Colleges challenged to serve up a recipe for success

Two new reports highlight the ingredients of outstanding provision in hospitality and catering, and in hairdressing and beauty therapy.

Published by the Office for Standards in Education, Children’s Services and Skills (Ofsted), the two reports identify the key features enabling post-16 students to reach high standards.

In each report, inspectors provide case studies of good practice drawn from a sample of visits to 12 colleges where provision was rated good or outstanding at their last inspection. The surveys focus on effective teaching and the celebration of learners’ success. The role of college commercial premises in honing students’ technical and client care skills in a business environment is also highlighted.

Her Majesty’s Chief Inspector, Christine Gilbert said:

'For students there is nothing like hands-on experience to develop skills. Effective teaching, good curriculum management and recognising student success are at the centre of the best examples identified in these reports. Those interested in achieving success in hospitality, catering, hairdressing and beauty should learn from the examples of good practice highlighted here.'

Bustling college restaurants provide learner chefs with opportunities to master a range of culinary techniques while ‘front of house’ hospitality learners develop important social and organisational skills. Hairdressing and beauty therapy learners benefit from working in often busy college salons, delivering a range of treatments from nail art and aromatherapy, to reflexology and massage.

Careful lesson planning and effective identification of individual needs were an important feature of the best college provision. Learning activities based on best practice from the commercial sector, and demonstrations of skills and techniques from teachers and industry specialists, helped students to achieve high success rates.

Local, regional and national competitions were an integral part of students’ learning in hospitality, catering and hairdressing, stretching students’ abilities as they accomplished complex competition tasks. Celebrating learners’ success was an important feature of the best provision in hairdressing and beauty therapy. In the most innovative examples, colleges linked up with local employers and product companies to hold prize presentations to recognise student success.

Courses were well matched to the needs of learners and employers. In the best examples, colleges offered a broad range of full or part time courses, Train to Gain workplace learning, and apprenticeships in the local community. Colleges worked in partnership with professional associations and supermarket chains to provide professional cookery training. College work-placements in busy commercial spas and salons also helped to develop the technical and customer care skills of hairdressing and beauty learners. Numeracy and literacy were integral parts of teaching in hairdressing and beauty therapy courses, helping to improve learners’ professional skills.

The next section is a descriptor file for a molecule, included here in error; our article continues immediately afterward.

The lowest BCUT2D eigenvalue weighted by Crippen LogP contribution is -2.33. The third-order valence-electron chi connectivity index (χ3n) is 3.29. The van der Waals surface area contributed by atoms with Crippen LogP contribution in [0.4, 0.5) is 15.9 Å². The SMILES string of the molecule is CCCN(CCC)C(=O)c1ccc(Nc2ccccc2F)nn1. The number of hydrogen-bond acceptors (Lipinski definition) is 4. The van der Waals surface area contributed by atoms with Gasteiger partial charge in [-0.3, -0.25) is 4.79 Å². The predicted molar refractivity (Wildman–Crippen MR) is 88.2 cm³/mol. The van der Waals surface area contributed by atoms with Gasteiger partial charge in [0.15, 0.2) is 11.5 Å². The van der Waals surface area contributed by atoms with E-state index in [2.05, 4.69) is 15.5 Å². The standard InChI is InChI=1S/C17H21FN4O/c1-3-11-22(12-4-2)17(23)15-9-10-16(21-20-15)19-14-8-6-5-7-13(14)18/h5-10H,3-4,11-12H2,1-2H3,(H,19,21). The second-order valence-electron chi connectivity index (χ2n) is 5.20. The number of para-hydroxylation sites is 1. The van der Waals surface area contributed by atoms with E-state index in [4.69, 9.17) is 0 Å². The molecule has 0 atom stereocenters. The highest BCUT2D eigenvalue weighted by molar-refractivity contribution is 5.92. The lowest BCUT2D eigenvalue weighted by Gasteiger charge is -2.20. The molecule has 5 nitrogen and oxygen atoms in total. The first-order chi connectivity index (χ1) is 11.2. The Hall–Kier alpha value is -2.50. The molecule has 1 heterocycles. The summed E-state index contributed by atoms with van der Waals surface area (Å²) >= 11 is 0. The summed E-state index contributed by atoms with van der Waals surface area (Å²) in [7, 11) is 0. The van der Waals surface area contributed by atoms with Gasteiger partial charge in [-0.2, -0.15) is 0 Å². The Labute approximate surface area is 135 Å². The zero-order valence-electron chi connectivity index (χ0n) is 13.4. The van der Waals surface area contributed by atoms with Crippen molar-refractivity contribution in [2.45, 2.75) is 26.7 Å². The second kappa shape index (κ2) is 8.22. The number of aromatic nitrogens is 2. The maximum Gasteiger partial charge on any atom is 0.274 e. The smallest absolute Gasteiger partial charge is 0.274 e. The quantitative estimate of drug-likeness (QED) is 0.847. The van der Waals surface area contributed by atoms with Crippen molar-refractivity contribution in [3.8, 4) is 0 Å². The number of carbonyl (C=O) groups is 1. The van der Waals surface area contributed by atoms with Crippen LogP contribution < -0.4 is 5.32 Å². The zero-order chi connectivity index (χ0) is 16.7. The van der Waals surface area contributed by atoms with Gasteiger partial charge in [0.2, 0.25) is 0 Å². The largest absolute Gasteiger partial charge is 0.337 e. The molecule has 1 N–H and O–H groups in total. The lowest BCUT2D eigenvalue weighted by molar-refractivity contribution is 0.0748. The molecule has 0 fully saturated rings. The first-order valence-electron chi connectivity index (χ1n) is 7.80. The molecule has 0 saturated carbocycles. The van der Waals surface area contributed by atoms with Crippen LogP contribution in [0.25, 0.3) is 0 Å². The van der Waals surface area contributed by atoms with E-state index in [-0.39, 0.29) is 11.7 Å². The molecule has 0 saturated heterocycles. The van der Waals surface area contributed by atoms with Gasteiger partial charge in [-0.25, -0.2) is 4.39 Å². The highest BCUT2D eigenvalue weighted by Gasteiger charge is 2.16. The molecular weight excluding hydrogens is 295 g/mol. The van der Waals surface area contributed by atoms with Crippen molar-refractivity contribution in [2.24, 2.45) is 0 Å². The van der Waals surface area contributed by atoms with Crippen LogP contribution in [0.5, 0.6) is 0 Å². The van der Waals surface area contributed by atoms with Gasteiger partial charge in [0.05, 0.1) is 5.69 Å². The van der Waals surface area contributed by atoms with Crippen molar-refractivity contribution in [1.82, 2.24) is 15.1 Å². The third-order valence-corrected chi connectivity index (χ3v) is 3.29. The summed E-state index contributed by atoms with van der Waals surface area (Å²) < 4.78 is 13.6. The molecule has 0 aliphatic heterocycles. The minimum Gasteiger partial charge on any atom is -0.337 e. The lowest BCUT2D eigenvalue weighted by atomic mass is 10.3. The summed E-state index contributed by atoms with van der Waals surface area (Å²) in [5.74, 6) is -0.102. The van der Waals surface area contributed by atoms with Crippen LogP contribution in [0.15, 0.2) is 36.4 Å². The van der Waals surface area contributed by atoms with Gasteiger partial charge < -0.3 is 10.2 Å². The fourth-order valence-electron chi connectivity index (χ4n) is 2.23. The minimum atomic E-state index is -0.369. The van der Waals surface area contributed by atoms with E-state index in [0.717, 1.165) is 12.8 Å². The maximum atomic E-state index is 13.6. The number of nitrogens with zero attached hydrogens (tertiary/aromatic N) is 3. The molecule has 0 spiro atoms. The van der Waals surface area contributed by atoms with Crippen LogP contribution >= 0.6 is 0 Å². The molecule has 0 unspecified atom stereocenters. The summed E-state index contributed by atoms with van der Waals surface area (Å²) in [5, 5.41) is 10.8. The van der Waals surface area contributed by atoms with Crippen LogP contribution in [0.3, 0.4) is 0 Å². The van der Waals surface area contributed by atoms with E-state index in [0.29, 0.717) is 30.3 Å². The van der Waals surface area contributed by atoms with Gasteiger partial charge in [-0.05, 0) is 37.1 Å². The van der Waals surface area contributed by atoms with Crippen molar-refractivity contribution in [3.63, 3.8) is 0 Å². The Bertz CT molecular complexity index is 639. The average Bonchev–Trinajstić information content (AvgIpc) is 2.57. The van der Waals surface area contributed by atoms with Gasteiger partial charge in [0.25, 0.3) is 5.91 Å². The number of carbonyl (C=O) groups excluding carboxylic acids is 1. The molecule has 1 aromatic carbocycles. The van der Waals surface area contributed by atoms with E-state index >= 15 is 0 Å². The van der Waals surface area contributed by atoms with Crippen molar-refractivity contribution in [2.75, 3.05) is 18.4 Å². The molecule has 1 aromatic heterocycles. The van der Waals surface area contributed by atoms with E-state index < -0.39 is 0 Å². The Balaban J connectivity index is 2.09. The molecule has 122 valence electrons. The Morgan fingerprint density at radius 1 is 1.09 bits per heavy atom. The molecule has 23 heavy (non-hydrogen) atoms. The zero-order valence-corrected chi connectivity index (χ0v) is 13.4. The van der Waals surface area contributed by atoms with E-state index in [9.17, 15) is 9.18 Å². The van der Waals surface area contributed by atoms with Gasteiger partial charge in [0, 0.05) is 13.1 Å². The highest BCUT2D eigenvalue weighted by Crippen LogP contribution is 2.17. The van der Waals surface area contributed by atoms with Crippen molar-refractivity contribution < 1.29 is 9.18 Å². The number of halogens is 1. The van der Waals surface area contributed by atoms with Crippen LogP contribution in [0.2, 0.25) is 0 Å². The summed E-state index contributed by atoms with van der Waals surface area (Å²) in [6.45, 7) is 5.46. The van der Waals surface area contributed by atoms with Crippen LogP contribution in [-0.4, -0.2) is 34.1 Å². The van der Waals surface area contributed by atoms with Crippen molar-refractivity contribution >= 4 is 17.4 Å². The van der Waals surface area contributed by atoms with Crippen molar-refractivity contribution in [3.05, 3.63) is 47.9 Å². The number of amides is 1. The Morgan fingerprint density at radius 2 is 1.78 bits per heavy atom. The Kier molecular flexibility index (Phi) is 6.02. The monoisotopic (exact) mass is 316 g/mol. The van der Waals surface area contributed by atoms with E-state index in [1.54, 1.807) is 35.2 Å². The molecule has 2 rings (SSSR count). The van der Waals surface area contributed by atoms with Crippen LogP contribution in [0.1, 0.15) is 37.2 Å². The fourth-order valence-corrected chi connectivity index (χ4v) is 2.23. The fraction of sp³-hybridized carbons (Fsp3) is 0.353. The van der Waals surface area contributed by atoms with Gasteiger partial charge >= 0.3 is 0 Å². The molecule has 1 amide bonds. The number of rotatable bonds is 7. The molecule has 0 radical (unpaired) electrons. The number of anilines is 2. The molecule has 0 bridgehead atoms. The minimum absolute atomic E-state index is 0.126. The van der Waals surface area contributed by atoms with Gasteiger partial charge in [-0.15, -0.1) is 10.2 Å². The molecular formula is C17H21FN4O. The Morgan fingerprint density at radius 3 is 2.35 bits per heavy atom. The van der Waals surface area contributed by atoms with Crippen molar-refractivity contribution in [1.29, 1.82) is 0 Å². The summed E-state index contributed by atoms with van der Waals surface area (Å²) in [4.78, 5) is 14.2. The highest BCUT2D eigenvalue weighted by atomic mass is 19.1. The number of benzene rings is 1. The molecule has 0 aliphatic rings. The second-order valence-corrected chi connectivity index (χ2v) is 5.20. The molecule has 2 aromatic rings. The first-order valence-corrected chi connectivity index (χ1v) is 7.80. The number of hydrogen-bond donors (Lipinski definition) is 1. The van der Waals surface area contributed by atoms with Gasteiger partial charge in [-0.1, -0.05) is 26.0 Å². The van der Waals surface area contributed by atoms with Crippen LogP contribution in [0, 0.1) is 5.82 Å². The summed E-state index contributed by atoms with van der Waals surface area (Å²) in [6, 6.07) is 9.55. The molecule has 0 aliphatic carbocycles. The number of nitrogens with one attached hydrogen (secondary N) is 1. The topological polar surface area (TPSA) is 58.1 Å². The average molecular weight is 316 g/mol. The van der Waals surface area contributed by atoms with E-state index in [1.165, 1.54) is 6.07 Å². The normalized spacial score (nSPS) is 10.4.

Good curriculum management provided a clear and effective focus on raising learning standards and meeting the needs of industry for a skilled workforce. The provision of high quality specialist accommodation and resources was also an important factor in motivating learners.

Ofsted has made a number of recommendations to further improve the learning experience for students, including:

  • The Learning and Skills Improvement Service (LSIS) should provide support and staff development to ensure the sharing of good practice amongst vocational specialists in these areas.
  • Colleges should develop the use of information learning technology to engage hospitality and catering learners in theory classes and promote interaction between them.
  • Colleges should work with local authorities, schools and employers to recruit more men onto hairdressing and beauty therapy provision.
    Colleges should ensure the provision of clients in hairdressing and beauty salons throughout the working week is sufficient in number and variety so that all learners can make good progress

Notes for Editors

1. The reports, Identifying good practice: a survey of college provision in hairdressing and beauty therapy and Identifying good practice: a survey of college provision in hospitality and catering can be found on the Ofsted website.

2. For each report, inspectors visited a sample of 12 colleges where provision had been judged to be good or outstanding at their most recent inspection. The inspections took place between September 2007 and March 2008.

3. The Office for Standards in Education, Children's Services and Skills (Ofsted) regulates and inspects registered childcare and children's social care, including adoption and fostering agencies, residential schools, family centres and homes for children. It also inspects all state maintained schools, non-association independent schools, pupil referral units, further education, initial teacher education, and publicly funded adult skills and employment-based training, the Children and Family Courts Advisory Service (Cafcass), and the overall level of services for children in local authority areas (through annual performance assessments and joint area reviews).

5. The Ofsted Press Office can be contacted on 08456 404040 between 8.30am – 6.30pm Monday – Friday. During evenings and weekends we can be reached on 07919 057359.